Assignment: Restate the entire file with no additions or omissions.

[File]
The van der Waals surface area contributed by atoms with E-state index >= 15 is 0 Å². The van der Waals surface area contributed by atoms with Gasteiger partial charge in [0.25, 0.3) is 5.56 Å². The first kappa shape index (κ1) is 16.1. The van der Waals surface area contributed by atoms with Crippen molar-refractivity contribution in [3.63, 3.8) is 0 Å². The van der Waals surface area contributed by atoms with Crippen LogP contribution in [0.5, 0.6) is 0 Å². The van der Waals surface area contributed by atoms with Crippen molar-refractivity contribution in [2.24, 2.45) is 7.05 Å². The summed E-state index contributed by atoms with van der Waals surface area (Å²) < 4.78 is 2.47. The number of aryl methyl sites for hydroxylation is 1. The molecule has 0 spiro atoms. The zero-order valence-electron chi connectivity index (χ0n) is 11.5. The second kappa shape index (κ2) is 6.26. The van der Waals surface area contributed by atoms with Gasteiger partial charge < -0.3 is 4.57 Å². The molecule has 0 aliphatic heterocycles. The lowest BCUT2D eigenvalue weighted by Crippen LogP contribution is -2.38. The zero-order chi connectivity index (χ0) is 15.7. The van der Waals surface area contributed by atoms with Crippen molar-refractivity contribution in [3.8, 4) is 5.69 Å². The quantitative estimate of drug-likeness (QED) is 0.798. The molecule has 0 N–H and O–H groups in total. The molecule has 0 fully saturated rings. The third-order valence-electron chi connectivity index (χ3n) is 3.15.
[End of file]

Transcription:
The van der Waals surface area contributed by atoms with E-state index >= 15 is 0 Å². The van der Waals surface area contributed by atoms with Gasteiger partial charge in [0.25, 0.3) is 5.56 Å². The first kappa shape index (κ1) is 16.1. The van der Waals surface area contributed by atoms with Crippen molar-refractivity contribution in [3.63, 3.8) is 0 Å². The van der Waals surface area contributed by atoms with Crippen LogP contribution in [0.5, 0.6) is 0 Å². The van der Waals surface area contributed by atoms with Crippen molar-refractivity contribution in [2.24, 2.45) is 7.05 Å². The summed E-state index contributed by atoms with van der Waals surface area (Å²) < 4.78 is 2.47. The number of aryl methyl sites for hydroxylation is 1. The molecule has 0 spiro atoms. The zero-order valence-electron chi connectivity index (χ0n) is 11.5. The second kappa shape index (κ2) is 6.26. The van der Waals surface area contributed by atoms with Gasteiger partial charge < -0.3 is 4.57 Å². The molecule has 0 aliphatic heterocycles. The lowest BCUT2D eigenvalue weighted by Crippen LogP contribution is -2.38. The zero-order chi connectivity index (χ0) is 15.7. The van der Waals surface area contributed by atoms with Crippen molar-refractivity contribution in [3.8, 4) is 5.69 Å². The quantitative estimate of drug-likeness (QED) is 0.798. The molecule has 0 N–H and O–H groups in total. The molecule has 0 fully saturated rings. The third-order valence-electron chi connectivity index (χ3n) is 3.15.